Brahim adverts me that his greatest fear in life might sound silly, “I’ve always been scared of going through life unnoticed. Going through life not doing something that has meaning. A lot of people get a degree from a good college and they get a job where they get paid well enough to have the cute apartment in the suburbs. You know, I get a car, get married, have babies to carry their names, and that’s it. I have nothing but respect for that but I hate the fact that most of us, in the world in general, fear that it’s our mission in life. I think that most of us are not born to do that. We are way more than that. We have a lot of things that we can actually contribute within the world. If that is your calling in life that’s fine, but if your calling is something different do not kill it and do what sounds like a good life. I’m one of those people who believe that my calling is not to make sure that we as humans reproduce and have a quiet life. I think that I am more effective and more beneficial to my society if I’m doing the kind of work I’m doing now.” I totally agree and in all the interviews in Tunisia, I met these amazing people that feel different and the urge to impact society positively.
Some of us were born to do something different
Brahim says in a convincing manner that some of us were born to do something different. “I believe that I was born to do something different – it’s not something necessary better by the way – but it’s just different and the difference should be appreciated and respected. My biggest fear is that I don’t do what I feel that I was born to do and instead go through life doing what it’s supposed to be right, what is supposed to be a good way to live. That is and that has always been my biggest fear. So far I have been successful in staying away from that, but you never know. Sometimes people crack under pressure and try to please and that’s my fear.” He laughs, “here you go, my fear is recorded on camera”. Something for eternity.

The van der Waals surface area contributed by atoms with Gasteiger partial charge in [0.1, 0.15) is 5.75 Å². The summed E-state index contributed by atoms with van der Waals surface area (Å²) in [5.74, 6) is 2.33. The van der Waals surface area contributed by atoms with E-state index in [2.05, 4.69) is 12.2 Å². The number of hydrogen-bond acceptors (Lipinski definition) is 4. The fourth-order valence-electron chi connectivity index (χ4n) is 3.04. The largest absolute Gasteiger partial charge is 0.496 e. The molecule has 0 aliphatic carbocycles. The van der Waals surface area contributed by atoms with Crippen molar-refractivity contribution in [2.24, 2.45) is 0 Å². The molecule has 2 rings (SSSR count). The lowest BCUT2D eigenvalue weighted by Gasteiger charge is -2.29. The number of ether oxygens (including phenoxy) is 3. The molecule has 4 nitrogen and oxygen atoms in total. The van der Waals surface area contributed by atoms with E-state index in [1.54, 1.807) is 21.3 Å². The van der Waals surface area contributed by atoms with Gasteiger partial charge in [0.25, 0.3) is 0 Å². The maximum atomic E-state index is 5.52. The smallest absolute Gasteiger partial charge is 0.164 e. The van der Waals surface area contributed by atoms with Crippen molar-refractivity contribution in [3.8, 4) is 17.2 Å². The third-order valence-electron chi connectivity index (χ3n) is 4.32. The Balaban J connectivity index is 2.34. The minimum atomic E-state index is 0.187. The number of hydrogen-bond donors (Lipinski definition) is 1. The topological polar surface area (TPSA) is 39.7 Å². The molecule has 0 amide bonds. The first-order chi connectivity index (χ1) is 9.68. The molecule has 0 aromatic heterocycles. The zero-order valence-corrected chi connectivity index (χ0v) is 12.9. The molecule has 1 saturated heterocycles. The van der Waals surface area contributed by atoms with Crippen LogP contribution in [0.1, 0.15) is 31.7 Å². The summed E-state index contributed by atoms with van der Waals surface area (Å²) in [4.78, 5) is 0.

I want to go through life learning about myself
Brahim smiles when I am asking about his philosophy of life. “My philosophy is ‘you never really know what comes to your life’. I think it’s really pretentious and snobby to say this is the way. You should always be open to learning something new about yourself and how you live your life. After a few experiences in life, after a few ups and downs, I’ve learned that I want to go through life learning about myself as much as possible. I think that’s one of the things that I really enjoy doing. A lot of people spend so much time trying to figure out other people around them. They’re trying to understand them, but I believe that the person you should spend the most time trying to understand is yourself. I feel that we can never cease to surprise ourselves. There are sides of you that are hidden and they will be hidden for as long as you don’t fight to uncover them.”